January 31, 2020
How to Manage Infidelity As A Couple
George’s wife cheated on him — twice. He still remembers the smell of the room they were in when she told him 13+ years ago. George joins us to share his story of how worked through the infidelity and continue to grow as a couple. He shares his struggles, lessons learned and the ways in which his community supported them through the process. Many years later, they’re together and thriving just as they did in the early years of their relationship.
Please see a rough transcript of this episode below.
Brandon: Welcome to the @SexWithDrJess Podcast. I’m your co-host Brandon Ware here with my lovely partner, Dr. Jess
Jess: Today we’re going to be talking about infidelity and moving forward after an affair.
In the past, we’ve talked about the fact that there are many ways in which you can hurt your partner. There are many means through which you can cause harm to a relationship. And that feeling hurt is a universal experience alongside the feelings of being let down, feeling alone and even feeling betrayed at times.
In a world that touts monogamy as the gold standard of relationships, however, we have placed sexual cheating at the top of the transgression hierarchy. Many view cheating as the worst possible thing you can do to your partner (perhaps with the exception of physical and emotional abuse).
But the reality is that cheating is common. Some research suggests that one quarter of us has cheated. I’d suggest that the number might be higher, because it’s difficult to even be honest with ourselves let alone to be honest with researchers.
But relationships survive and thrive despite cheating.
And whether or not someone has cheated isn’t necessarily an accurate measure of your relationship quality or fulfilment. You can be in a relationship in which no one has cheated and be miserable and you can be in a relationship in which you’ve both cheated in the past, worked through the causes and effects and be living in deep fulfilment.
We’ve talked about monogamy in the past and the challenges that it presents for many people — and strict or toxic monogamy, in particular, so we won’t get into that now. Instead, we’re going to delve into a real life story of how cheating can be overcome.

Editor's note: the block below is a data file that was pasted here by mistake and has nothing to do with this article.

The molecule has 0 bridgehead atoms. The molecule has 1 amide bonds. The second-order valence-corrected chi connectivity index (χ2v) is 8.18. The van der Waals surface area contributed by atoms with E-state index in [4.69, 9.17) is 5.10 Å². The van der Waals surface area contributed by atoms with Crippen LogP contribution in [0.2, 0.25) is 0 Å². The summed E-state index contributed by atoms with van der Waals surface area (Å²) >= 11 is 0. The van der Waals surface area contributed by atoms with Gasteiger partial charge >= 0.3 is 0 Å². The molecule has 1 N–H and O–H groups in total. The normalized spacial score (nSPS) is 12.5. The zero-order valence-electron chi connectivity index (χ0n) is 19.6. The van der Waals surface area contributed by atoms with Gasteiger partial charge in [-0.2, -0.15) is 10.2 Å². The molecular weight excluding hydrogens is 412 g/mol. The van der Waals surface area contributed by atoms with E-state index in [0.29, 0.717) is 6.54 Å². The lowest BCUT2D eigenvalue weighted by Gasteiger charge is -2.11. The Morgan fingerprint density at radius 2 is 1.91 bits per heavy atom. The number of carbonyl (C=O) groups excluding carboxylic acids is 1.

Joining us today to share his story of how he managed and worked through an affair in his relationship is George, who has been listening to the podcast and wrote in with his story.
George: I will start off with the good news first: We have been married for nearly 16 years now, we have 3 kids and a good home. She is a stay at home mom and I work full-time. We have a great home and a dog to boot. I need to pinch myself sometimes because we are so fortunate to have what we have, to be together with each other and our kids and to have fulfilling relationships with friends and family.
3 years in to our marriage my wife cheated on me with her boss. The emotion behind writing this even 13 years in the future is still very raw and palatable. I can remember the smells of the tavern we were at when she told me. She had 2 (that she told me of) separate encounters with him. One in their office in Chicago, another on a company trip to NYC. My heart rate is increasing in the telling now.
We were both working in lower paying, middle management jobs. We rented a crummy house in a nice community that was near where I worked and the train to the city where her office was located. We were in our late 20’s and we spent our evenings and weekends drinking with my friends, smoking cigarettes and giggling. In retrospect I was avoiding adulthood.
We had a lively sexual life, I thought, although she wasn’t in the mood as much as I am. Truthfully, she still isn’t as I am usually ready on a moment’s notice. She needs the set and setting just so. Conversely, an empty house without kids in it will do at this point! At any rate, I have always been attracted to her. Even now as we approach our mid-40’s she is a sexy women with a body I love to enjoy.